World Championships, Day 8 Finals: Shayna Jack Anchors Australia Ahead of Sweden to Win Women’s Medley Relay

shayna jack,brianna throssell
Australia's Brianna Throssell & Shayna Jack -- Photo Courtesy: Delly Carr (Swimming Australia)

World Championships, Day 8 Finals: Shayna Jack Anchors Australia Ahead of Sweden to Win Women’s Medley Relay

Canada established a lead over the first half of the 400 medley relay, with Ingrid Wilm opening up a lead on backstroke and then Sophie Angus providing the third-quickest breaststroke split in the field to maintain the advantage. On butterfly, the race shifted as Sarah Sjostrom made a rare appearance in a 100-meter event and blasted away from Canada to give Sweden the lead. In her legendary career, Sjostrom has only once been part of a Swedish relay medal at a major international competition, in 2015, and nine years later, she gave Michelle Coleman the lead heading into the anchor leg.

But Australia had quietly put in a solid butterfly leg as well, with Brianna Throssell clocking 56.86, and the team in yellow caps was only one second behind. Anchor duties belonged to Shayna Jack, who has established herself of the best relay swimmers in the world right now after splitting as quick as 51.53 last year. Jack is the only member of Australia’s dynamite 100 freestyle group who made the trip to Doha, and she had already claimed 100 free silver plus four relay medals this week. Here, she split 52.71 to pass Coleman in the closing meters and secure gold.

The Australians, with World Championships rookie Iona Anderson and Abbey Harkin leading into veterans Throssell and Jack, finished in 3:55.98 for their third overall gold medal this week and first relay win. It has been a relatively quiet week for Australia, at least compared to a sensational performance with a full-strength team at last year’s Worlds, but it ended in style after plenty swims throughout that look promising for a full-strength team at the Paris Olympics.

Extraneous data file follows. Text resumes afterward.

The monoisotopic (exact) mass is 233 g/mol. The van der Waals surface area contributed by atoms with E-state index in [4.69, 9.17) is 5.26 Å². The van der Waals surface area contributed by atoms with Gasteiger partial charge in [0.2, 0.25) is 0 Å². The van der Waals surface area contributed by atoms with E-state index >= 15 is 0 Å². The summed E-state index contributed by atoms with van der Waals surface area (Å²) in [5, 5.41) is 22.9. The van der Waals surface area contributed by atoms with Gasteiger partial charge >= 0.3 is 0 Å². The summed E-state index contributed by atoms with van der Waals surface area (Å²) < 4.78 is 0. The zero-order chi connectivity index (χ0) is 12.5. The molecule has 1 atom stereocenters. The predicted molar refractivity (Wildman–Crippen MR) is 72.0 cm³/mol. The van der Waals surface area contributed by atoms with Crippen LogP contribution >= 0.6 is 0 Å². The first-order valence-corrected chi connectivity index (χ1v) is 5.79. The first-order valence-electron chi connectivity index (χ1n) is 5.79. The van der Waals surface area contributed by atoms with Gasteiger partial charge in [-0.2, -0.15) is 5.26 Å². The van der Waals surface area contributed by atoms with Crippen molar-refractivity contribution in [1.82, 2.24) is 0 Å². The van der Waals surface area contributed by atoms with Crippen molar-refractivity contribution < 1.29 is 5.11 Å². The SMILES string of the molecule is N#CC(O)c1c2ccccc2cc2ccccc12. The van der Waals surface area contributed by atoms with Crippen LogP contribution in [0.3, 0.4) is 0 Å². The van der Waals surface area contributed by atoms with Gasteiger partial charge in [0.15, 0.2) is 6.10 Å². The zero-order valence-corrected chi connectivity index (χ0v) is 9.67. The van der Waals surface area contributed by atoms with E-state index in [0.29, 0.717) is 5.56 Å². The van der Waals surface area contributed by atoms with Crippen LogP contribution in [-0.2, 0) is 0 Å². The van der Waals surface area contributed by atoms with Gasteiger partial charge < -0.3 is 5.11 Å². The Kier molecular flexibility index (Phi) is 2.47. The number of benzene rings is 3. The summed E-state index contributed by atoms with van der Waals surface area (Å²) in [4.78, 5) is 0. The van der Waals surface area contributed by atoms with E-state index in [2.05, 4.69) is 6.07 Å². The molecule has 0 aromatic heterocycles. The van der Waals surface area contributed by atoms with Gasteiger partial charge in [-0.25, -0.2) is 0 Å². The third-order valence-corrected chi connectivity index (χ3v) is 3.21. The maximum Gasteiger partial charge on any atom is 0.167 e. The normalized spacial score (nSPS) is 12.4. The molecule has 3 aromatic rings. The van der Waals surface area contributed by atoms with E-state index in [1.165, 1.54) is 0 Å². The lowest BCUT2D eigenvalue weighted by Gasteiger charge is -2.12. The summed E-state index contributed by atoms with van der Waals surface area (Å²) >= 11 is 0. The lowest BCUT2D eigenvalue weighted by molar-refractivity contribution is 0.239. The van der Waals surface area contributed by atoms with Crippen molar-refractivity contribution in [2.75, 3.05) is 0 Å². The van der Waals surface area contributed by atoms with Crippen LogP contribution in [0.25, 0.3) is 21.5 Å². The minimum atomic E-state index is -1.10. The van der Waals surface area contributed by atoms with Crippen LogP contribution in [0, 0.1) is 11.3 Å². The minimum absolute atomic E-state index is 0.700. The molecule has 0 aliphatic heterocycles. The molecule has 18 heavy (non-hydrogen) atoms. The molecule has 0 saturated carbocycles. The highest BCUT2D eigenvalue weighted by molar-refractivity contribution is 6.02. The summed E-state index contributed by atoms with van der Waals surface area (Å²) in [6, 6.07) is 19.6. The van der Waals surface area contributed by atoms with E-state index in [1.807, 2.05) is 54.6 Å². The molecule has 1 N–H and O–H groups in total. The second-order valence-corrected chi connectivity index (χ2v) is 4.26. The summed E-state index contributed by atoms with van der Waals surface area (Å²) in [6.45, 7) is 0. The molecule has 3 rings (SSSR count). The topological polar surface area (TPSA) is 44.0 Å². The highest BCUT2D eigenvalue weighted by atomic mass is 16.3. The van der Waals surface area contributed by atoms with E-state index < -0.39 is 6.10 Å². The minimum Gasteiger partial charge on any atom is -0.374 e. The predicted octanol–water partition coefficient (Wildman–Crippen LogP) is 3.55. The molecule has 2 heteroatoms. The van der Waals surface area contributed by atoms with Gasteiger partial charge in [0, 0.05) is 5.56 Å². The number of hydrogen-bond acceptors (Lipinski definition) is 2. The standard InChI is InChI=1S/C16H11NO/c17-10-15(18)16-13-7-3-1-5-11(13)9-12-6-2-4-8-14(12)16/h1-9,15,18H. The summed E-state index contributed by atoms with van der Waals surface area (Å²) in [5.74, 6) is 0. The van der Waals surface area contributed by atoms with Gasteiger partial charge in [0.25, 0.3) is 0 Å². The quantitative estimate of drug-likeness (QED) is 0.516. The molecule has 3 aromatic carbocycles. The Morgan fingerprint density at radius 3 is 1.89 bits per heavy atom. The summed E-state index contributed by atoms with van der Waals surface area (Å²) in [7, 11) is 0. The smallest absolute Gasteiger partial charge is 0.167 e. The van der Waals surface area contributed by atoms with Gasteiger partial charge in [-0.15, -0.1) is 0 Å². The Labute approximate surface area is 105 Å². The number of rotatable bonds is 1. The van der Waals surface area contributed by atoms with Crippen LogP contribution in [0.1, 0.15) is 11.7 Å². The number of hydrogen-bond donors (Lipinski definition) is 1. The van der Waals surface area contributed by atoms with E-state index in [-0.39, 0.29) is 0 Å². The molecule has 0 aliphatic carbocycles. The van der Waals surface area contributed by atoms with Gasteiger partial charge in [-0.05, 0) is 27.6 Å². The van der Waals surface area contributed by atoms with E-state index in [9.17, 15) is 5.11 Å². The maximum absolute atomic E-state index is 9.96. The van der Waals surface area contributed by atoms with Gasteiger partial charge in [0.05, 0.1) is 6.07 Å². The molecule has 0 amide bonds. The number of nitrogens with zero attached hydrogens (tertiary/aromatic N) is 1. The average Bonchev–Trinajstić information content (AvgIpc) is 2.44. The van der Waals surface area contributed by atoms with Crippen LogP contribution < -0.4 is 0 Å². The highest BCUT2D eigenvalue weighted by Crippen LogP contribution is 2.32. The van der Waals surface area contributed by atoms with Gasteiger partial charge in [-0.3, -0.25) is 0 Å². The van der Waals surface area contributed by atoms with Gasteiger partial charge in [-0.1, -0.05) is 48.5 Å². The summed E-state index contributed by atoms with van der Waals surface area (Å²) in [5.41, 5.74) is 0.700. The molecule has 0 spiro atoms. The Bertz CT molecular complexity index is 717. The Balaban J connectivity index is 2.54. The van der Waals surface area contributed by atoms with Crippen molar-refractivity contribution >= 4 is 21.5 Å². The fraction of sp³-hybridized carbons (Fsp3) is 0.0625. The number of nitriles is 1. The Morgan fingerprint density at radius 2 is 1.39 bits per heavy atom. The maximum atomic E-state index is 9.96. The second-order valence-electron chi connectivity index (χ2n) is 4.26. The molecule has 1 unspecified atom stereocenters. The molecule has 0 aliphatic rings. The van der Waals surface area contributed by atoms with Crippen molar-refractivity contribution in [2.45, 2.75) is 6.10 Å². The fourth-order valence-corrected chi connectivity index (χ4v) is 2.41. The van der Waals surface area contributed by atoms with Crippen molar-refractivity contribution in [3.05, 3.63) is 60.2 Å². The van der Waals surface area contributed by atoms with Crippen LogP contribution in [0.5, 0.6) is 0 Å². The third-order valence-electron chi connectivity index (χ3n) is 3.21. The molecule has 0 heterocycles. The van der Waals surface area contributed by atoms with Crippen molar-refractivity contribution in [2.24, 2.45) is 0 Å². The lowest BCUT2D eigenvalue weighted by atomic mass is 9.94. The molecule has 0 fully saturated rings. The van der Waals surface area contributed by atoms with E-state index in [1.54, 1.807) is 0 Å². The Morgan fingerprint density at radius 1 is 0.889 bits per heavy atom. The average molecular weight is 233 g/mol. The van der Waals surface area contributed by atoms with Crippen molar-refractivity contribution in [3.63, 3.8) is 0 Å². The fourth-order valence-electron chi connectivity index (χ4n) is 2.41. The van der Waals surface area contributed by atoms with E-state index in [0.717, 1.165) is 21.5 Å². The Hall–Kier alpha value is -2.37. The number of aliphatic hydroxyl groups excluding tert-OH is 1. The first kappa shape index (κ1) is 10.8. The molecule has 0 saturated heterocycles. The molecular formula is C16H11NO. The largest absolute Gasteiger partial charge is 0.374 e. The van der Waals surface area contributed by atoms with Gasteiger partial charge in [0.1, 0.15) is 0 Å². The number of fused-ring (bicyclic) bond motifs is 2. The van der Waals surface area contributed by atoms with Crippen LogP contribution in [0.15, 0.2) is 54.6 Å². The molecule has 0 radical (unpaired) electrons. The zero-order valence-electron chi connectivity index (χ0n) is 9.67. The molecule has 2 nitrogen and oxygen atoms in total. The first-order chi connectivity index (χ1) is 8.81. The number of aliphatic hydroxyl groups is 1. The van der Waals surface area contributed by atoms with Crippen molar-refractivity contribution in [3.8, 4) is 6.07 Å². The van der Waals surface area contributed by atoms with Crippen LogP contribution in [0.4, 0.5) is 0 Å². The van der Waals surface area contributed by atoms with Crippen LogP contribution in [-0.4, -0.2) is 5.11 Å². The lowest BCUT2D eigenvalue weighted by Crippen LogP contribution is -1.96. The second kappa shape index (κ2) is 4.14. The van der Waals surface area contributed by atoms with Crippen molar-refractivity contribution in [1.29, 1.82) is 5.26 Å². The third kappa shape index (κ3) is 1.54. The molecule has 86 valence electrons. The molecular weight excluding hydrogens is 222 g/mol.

Sweden took second in 3:56.35, with sisters Louise Hansson and Sophie Hansson providing the opening legs before Sjostrom and Coleman. The medal gives Sjostrom an astounding 25 overall podium finishes at the World Championships in a career that stretches back to the 2009 meet in Rome, when she was victorious in the 100 fly. Sjostrom rarely swims her one-time signature event anymore, but her 56.11 split was by far the quickest in the field, and she accomplished it in the same session as winning gold in the 50 free and coming close to her own world record.

Canada took bronze in 3:56.43, just eight hundredths back of Sweden. After Wilm and Angus, Rebecca Smith struggled on the butterfly leg, but Taylor Ruck came home in 52.96.

The only other team to break 4:00 was China, with 100 breaststroke gold medalist Tang Qianting splitting 1:05.15 to move her team up from eighth to fourth. China finished in 3:59.16. The Netherlands, with 200 breast winner Tes Schouten handling her signature stroke in 1:07.53, took fifth in 4:00.24.

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